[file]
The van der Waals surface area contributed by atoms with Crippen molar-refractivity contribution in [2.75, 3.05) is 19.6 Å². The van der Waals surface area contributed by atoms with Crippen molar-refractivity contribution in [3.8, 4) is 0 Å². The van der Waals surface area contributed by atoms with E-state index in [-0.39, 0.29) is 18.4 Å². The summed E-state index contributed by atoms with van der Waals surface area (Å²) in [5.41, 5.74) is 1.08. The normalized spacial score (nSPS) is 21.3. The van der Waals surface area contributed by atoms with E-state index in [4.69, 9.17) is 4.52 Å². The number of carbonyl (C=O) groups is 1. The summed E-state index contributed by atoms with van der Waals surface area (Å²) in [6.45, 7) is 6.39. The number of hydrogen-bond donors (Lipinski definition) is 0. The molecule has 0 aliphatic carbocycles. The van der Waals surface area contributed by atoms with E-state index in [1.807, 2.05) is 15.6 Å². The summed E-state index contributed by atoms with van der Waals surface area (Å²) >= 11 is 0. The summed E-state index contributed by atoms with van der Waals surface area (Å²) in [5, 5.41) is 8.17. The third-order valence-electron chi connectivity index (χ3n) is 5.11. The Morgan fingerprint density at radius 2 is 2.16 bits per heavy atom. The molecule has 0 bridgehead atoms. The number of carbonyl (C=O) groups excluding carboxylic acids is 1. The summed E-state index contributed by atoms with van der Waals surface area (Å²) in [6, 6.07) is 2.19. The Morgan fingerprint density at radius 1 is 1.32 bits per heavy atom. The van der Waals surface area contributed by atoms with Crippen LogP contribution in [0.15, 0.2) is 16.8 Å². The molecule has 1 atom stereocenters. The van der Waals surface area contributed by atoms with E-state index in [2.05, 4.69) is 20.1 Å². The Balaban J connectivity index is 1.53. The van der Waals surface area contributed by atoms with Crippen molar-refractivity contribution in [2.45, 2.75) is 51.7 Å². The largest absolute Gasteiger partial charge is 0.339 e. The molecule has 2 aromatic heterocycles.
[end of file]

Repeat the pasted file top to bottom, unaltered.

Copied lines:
The van der Waals surface area contributed by atoms with Crippen molar-refractivity contribution in [2.75, 3.05) is 19.6 Å². The van der Waals surface area contributed by atoms with Crippen molar-refractivity contribution in [3.8, 4) is 0 Å². The van der Waals surface area contributed by atoms with E-state index in [-0.39, 0.29) is 18.4 Å². The summed E-state index contributed by atoms with van der Waals surface area (Å²) in [5.41, 5.74) is 1.08. The normalized spacial score (nSPS) is 21.3. The van der Waals surface area contributed by atoms with E-state index in [4.69, 9.17) is 4.52 Å². The number of carbonyl (C=O) groups is 1. The summed E-state index contributed by atoms with van der Waals surface area (Å²) in [6.45, 7) is 6.39. The number of hydrogen-bond donors (Lipinski definition) is 0. The molecule has 0 aliphatic carbocycles. The van der Waals surface area contributed by atoms with E-state index in [1.807, 2.05) is 15.6 Å². The summed E-state index contributed by atoms with van der Waals surface area (Å²) >= 11 is 0. The summed E-state index contributed by atoms with van der Waals surface area (Å²) in [5, 5.41) is 8.17. The third-order valence-electron chi connectivity index (χ3n) is 5.11. The Morgan fingerprint density at radius 2 is 2.16 bits per heavy atom. The molecule has 0 bridgehead atoms. The number of carbonyl (C=O) groups excluding carboxylic acids is 1. The summed E-state index contributed by atoms with van der Waals surface area (Å²) in [6, 6.07) is 2.19. The Morgan fingerprint density at radius 1 is 1.32 bits per heavy atom. The van der Waals surface area contributed by atoms with Crippen LogP contribution in [0.15, 0.2) is 16.8 Å². The molecule has 1 atom stereocenters. The van der Waals surface area contributed by atoms with E-state index in [2.05, 4.69) is 20.1 Å². The Balaban J connectivity index is 1.53. The van der Waals surface area contributed by atoms with Crippen molar-refractivity contribution in [2.45, 2.75) is 51.7 Å². The largest absolute Gasteiger partial charge is 0.339 e. The molecule has 2 aromatic heterocycles.